And even when he experienced a spontaneous flare of emotion, his good manners undermined the strength of the outburst. “It’s hard to get any word in with this clown,” he said. Signs of life! But then he remembered himself: “Excuse me, this person.” And when he was talking with real passion about his late son Beau— “He was not a loser. He was a patriot. And I resent…” his crescendo was cut off as Trump derailed the conversation with a sneering reference to Biden’s other son Hunter’s former cocaine habit.

Trump, I’m afraid, got to him. A matador was needed, here — or at least a picador— but our guy got flattened by the bull. Trump demanded: “Name one law enforcement group that supported you. We’ve got time.” Biden, blindsided: “We don’t have time.” Later, in a segment on the environment, Trump started inveighing against the “10 trillion dollar” cost of the Green New Deal. Biden protested that the Green New Deal was “not my plan”. Then he found himself saying: “The Green New Deal will pay for itself going forward.” Hang on, Chris Wallace said: I thought you didn’t support the Green New Deal. “I don’t support the Green New Deal,” Biden corrected himself. “I support the Biden plan.”

And sometimes he got to himself. He started a run of anaphora at one point, beginning successive sentences with “This is a guy that… this is a guy that…” and then simply lost his thread, mumbling into his chest, “Anyway, it’s all true.” This is not a problem that frequently afflicted Barack Obama.

Rhetorically speaking, the whole event was what Joe Biden would have been too well mannered to call a shitshow. Ostensibly a highly artificial, highly structured debate — six 15-minute segments, with two minutes each at the top of each one — it collapsed into chaos moments after it started. The moderator, Chris Wallace, asked wordy and ill-focused questions, and proved quite incapable of controlling the conversation. The only way to get Donald Trump to let an opponent speak unheckled for 120 seconds — and we can see with hindsight — would have been to encase him in a soundproof box and cut the mic when it wasn’t his turn to speak. Or, we might fantasise, fix him with one of those electric collars they use on dogs.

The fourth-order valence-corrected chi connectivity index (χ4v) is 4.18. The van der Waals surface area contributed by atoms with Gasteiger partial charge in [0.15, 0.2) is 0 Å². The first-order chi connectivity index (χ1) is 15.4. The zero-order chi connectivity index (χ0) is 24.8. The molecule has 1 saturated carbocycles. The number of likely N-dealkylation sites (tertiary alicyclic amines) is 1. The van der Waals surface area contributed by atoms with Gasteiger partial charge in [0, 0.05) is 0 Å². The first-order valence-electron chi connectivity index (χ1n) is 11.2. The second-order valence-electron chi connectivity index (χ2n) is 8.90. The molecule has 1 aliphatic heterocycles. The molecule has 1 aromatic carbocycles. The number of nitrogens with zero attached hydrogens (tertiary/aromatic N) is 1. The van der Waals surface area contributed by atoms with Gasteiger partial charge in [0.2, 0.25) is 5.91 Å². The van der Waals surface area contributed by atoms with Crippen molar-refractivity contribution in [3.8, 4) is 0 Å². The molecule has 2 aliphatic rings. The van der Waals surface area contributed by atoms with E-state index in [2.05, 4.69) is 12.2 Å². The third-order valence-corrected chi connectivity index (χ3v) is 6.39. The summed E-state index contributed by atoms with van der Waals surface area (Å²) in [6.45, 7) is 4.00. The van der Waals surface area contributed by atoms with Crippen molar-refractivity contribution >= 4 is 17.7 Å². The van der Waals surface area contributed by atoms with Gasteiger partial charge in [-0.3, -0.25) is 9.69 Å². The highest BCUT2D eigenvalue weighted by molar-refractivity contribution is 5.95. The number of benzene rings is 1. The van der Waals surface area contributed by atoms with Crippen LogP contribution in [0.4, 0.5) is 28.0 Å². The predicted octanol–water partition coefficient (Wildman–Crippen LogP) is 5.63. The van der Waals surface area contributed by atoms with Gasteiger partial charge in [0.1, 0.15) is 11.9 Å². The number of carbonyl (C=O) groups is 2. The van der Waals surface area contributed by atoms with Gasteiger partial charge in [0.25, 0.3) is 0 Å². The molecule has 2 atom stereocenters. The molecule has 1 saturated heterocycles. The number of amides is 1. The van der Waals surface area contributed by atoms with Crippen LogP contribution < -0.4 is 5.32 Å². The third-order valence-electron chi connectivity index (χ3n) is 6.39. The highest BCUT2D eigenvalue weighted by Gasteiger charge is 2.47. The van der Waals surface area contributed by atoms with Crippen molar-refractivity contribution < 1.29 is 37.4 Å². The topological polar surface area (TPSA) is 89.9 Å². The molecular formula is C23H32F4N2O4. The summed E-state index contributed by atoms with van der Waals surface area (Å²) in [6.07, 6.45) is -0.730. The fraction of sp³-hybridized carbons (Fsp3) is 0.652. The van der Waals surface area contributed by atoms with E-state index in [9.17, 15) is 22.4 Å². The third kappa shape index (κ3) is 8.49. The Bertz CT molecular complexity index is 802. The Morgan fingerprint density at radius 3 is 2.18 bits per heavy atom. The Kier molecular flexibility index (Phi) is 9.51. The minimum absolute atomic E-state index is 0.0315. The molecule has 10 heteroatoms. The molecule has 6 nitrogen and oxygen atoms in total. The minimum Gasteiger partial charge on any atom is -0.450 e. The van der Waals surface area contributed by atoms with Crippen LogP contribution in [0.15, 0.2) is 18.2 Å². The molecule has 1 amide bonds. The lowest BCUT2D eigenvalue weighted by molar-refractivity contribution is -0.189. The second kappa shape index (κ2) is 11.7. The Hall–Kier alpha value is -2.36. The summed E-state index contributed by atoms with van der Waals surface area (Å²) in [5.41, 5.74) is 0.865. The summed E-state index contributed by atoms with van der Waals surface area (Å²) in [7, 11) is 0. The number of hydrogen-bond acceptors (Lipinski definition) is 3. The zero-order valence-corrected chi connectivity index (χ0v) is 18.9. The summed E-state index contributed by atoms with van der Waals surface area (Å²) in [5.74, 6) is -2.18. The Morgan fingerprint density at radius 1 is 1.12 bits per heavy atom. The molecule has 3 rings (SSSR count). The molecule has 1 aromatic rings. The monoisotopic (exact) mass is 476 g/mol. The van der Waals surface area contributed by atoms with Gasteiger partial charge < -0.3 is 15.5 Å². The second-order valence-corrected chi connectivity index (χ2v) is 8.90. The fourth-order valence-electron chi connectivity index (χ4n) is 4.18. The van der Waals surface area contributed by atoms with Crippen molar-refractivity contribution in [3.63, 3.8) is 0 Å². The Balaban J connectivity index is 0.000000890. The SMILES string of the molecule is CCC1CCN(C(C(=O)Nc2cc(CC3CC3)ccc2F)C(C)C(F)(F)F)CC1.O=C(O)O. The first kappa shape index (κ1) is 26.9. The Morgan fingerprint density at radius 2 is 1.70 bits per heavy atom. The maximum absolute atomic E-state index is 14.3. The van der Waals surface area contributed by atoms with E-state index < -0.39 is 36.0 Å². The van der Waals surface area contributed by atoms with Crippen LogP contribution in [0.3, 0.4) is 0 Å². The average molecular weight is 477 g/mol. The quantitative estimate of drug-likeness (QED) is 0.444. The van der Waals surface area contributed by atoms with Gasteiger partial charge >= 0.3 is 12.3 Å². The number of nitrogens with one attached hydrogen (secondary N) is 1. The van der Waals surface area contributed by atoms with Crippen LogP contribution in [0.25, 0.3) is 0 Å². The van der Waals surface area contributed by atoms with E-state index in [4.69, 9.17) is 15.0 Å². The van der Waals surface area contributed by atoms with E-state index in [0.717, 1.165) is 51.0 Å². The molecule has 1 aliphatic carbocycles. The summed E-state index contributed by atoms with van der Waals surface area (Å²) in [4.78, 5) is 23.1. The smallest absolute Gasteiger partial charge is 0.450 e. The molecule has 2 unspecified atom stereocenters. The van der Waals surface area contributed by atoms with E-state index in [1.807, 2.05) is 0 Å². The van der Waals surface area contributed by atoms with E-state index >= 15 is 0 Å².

Like I say: chaos. And chaos is Mr Trump’s natural habitat. A debate like this — even at the best of times is not one in which you expect reasoned arguments and carefully marshalled statistics to carry the day. When they descended into the weeds of the difference between “solicited ballots” and “unsolicited ballots”, or the stats on voter registration, it was deadly. The lines that cut through most effectively in these circumstances are the emptiest slogans. Trump had: “This is going to be a fraud like you’ve never seen!” Biden had: “Go to” It didn’t work when Hillary read out weblinks in a presidential debate — remember her directing the audience to her real-time factchecking site? — and it didn’t work here.

It’s about the vibe. Who seems authentic? Who seems in command? And here — bullying the squawking compere, rattling his opponent, ignoring anything he heard he didn’t like and getting away with it — the person who seemed in command here was, woe to the world, the incumbent President.

Sam Leith is literary editor of The Spectator. His forthcoming book, The Haunted Wood: A History of Childhood Reading, is out in September.